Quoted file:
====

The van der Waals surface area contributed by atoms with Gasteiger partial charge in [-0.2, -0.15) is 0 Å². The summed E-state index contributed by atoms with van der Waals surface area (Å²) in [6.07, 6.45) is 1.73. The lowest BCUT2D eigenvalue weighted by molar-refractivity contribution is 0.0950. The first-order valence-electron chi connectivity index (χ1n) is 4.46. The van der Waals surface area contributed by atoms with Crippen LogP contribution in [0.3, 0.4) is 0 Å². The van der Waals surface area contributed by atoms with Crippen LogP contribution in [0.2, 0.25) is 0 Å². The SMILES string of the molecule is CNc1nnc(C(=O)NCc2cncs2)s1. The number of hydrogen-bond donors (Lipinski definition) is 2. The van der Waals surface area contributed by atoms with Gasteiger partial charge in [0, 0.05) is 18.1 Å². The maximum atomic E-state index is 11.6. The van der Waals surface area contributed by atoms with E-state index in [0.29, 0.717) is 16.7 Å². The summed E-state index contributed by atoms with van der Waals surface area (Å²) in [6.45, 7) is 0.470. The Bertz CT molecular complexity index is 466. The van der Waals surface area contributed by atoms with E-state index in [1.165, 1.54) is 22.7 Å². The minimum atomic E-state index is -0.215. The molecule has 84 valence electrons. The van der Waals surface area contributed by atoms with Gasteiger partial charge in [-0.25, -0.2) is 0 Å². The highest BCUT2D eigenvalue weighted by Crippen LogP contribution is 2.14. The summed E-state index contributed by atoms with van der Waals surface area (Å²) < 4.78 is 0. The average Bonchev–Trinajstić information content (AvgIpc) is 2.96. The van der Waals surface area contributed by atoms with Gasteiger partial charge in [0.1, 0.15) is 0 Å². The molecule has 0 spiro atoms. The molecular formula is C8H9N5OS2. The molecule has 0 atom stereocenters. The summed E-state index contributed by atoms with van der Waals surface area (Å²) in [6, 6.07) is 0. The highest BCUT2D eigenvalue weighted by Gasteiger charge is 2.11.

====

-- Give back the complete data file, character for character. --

The van der Waals surface area contributed by atoms with Gasteiger partial charge in [-0.2, -0.15) is 0 Å². The summed E-state index contributed by atoms with van der Waals surface area (Å²) in [6.07, 6.45) is 1.73. The lowest BCUT2D eigenvalue weighted by molar-refractivity contribution is 0.0950. The first-order valence-electron chi connectivity index (χ1n) is 4.46. The van der Waals surface area contributed by atoms with Crippen LogP contribution in [0.3, 0.4) is 0 Å². The van der Waals surface area contributed by atoms with Crippen LogP contribution in [0.2, 0.25) is 0 Å². The SMILES string of the molecule is CNc1nnc(C(=O)NCc2cncs2)s1. The number of hydrogen-bond donors (Lipinski definition) is 2. The van der Waals surface area contributed by atoms with Gasteiger partial charge in [0, 0.05) is 18.1 Å². The maximum atomic E-state index is 11.6. The van der Waals surface area contributed by atoms with E-state index in [0.29, 0.717) is 16.7 Å². The summed E-state index contributed by atoms with van der Waals surface area (Å²) in [6.45, 7) is 0.470. The Bertz CT molecular complexity index is 466. The van der Waals surface area contributed by atoms with E-state index in [1.165, 1.54) is 22.7 Å². The minimum atomic E-state index is -0.215. The molecule has 84 valence electrons. The van der Waals surface area contributed by atoms with Gasteiger partial charge in [-0.25, -0.2) is 0 Å². The highest BCUT2D eigenvalue weighted by Crippen LogP contribution is 2.14. The summed E-state index contributed by atoms with van der Waals surface area (Å²) < 4.78 is 0. The average Bonchev–Trinajstić information content (AvgIpc) is 2.96. The van der Waals surface area contributed by atoms with Gasteiger partial charge in [0.1, 0.15) is 0 Å². The molecule has 0 spiro atoms. The molecular formula is C8H9N5OS2. The molecule has 0 atom stereocenters. The summed E-state index contributed by atoms with van der Waals surface area (Å²) in [6, 6.07) is 0. The highest BCUT2D eigenvalue weighted by Gasteiger charge is 2.11.